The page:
RESIDENTS LIVING IN LENTON SAY THERE IS 'NO COMMUNITY LEFT'
 

Joseph Locker, Digital News Corespondent of the Nottingham Post reported on Tuesday 29 September 2020 that residents living in Lenton say the number of students in Lenton means that there is no community left in this residential suburban area of Nottingham. ...

'No community left': Residents describe life in Nottingham suburb dominated by students

'Our aim is to restore some balance in Lenton but we have a long way to go'

Residents living in an area of Nottingham dominated by student housing say there is "no community left" for them.

Their concerns come as Nottingham City Council said it is trying to "restore some balance" to city suburbs by approving more student accommodation blocks, rather than family homes being converted into Houses of Multiple Occupation (HMOs).

Both Nottingham Trent University and University of Nottingham students returned to their campuses as of the end of September, but residents in some areas of the city feel the very areas they have grown up within have since been overshadowed by them.

Abdul Mahood, 45, a life-long resident of the area, told Nottinghamshire Live: "There is no community left.

"I grew up in the middle of Lenton, but now people have all left. 

"In the middle of summer I sometimes cannot open my windows as you can hear them shouting at 3am down the road.

"A lot of people have scratched cars from when they go by in big groups. I've had to take a recycling bin off my car roof, but it scratched it all up.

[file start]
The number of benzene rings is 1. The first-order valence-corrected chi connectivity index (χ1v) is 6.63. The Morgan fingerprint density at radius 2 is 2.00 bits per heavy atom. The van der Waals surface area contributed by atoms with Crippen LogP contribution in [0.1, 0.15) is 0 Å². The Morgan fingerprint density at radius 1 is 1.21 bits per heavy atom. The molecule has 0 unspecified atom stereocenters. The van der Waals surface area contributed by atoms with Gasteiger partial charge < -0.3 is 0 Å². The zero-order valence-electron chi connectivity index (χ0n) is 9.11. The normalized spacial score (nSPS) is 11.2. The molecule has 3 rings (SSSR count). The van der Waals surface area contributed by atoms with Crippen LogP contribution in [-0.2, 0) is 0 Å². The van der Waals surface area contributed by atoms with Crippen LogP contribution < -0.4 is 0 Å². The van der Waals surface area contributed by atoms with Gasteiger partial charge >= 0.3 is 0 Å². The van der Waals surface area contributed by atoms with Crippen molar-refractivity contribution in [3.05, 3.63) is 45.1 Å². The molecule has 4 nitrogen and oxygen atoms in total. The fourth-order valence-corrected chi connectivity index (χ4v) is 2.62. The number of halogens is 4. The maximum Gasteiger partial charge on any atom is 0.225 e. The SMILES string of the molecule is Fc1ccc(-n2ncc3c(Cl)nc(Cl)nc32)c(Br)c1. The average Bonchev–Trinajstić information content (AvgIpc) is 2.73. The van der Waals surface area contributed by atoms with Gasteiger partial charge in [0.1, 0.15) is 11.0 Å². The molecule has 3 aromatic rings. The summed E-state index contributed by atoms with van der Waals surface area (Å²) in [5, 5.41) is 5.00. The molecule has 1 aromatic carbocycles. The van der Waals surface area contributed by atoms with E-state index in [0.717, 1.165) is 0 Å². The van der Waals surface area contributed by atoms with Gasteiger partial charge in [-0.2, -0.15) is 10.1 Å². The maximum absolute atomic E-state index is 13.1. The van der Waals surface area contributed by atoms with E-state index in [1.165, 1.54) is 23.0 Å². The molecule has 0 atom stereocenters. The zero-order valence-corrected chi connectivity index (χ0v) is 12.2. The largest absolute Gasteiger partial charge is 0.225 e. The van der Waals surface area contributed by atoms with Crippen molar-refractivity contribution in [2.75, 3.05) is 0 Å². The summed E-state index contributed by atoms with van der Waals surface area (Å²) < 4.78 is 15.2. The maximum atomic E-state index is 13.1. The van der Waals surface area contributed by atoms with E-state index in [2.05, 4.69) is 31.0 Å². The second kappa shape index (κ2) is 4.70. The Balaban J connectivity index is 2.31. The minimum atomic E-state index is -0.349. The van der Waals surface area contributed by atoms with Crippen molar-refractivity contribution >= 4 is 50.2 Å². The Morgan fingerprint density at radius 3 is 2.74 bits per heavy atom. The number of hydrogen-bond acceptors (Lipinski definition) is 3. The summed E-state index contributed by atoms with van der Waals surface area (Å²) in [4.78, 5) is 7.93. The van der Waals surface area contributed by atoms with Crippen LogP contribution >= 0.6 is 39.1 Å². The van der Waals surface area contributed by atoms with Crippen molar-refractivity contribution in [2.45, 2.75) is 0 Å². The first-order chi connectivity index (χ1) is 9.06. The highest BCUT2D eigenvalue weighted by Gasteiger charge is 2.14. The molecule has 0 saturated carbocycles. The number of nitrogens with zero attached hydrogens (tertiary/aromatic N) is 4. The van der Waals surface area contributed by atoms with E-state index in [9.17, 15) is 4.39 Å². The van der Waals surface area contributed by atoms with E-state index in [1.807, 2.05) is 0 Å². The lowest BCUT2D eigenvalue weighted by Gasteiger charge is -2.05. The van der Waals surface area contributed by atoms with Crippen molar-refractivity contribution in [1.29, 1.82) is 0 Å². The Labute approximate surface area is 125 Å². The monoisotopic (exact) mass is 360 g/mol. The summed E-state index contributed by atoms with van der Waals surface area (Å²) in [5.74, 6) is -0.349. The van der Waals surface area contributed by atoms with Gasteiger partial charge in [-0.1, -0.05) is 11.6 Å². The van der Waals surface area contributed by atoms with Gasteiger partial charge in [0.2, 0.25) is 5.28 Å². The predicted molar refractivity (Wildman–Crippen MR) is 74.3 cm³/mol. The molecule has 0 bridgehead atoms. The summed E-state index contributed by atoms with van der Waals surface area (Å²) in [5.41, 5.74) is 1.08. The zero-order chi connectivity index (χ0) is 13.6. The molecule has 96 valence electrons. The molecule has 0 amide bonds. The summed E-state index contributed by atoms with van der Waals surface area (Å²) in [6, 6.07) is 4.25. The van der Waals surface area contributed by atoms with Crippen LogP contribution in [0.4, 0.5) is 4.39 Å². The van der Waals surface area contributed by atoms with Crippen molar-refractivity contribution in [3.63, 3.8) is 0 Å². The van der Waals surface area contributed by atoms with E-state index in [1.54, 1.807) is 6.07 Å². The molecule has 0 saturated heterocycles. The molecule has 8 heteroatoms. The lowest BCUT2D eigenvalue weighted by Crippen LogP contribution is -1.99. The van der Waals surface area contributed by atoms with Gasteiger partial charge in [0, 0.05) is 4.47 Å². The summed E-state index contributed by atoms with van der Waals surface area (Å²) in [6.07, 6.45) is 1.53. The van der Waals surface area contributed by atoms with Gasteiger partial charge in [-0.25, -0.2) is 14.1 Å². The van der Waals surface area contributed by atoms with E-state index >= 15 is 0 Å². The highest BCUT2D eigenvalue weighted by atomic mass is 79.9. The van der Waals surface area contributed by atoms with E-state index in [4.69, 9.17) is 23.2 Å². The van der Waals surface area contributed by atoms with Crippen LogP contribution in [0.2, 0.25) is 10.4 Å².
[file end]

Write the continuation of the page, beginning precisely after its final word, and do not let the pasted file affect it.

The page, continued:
Resident Jasmin Roest, 31, who has lived in Lenton for around two years, added: "There are a few too many.

"I'm not saying to not have them because they are good for the city and the economy, but there are too many of them here.

"They are all in these student properties, the council should say to the private landlords they can only convert a certain amount."

A final year Law student at the University of Nottingham, who asked to remain anonymous, agreed, saying: "I feel very sorry for the families who live nearby.

"It can be very loud. I think it does impact people. The view of [some] students is that there are only students who live here, they do not act like there are families here.

"There are, equally, advantages [and] the majority of students are considerable."

Nottingham City Council's councillor Linda Woodings, the portfolio holder for housing, said the authority is trying to make sure less family homes are converted into student properties.

To do this, the council has employed an Article 4 Direction, meaning permission would need to be obtained to convert a family dwelling to an HMO shared between three and six people in the Nottingham area

Permission is already required for properties shared by seven or more unrelated people.

To uphold this direction however, Councillor Woodings told Nottinghamshire Live they must enable the building of an adequate amount of student accommodation blocks to meet demand.

"For permanent residents we need to revert that trend. Our aim is to restore some balance in Lenton but we have a long way to go.

"For second year students [in Nottingham] there is a culture of leaving your accommodation and going into a house of your own.

"In places like Oxford and Cambridge students stay in their accommodation, but in Nottingham it is part of the culture to leave that and live more independently.

"What we are hoping to do is provide enough accommodation so students stay there for the length of their time, that would be ideal, but we need some of these developments to get built and completed."

Councillor Woodings added that the council conducts a report into usage of student blocks every year, and just 0.2% were vacant as of November, meaning more are needed.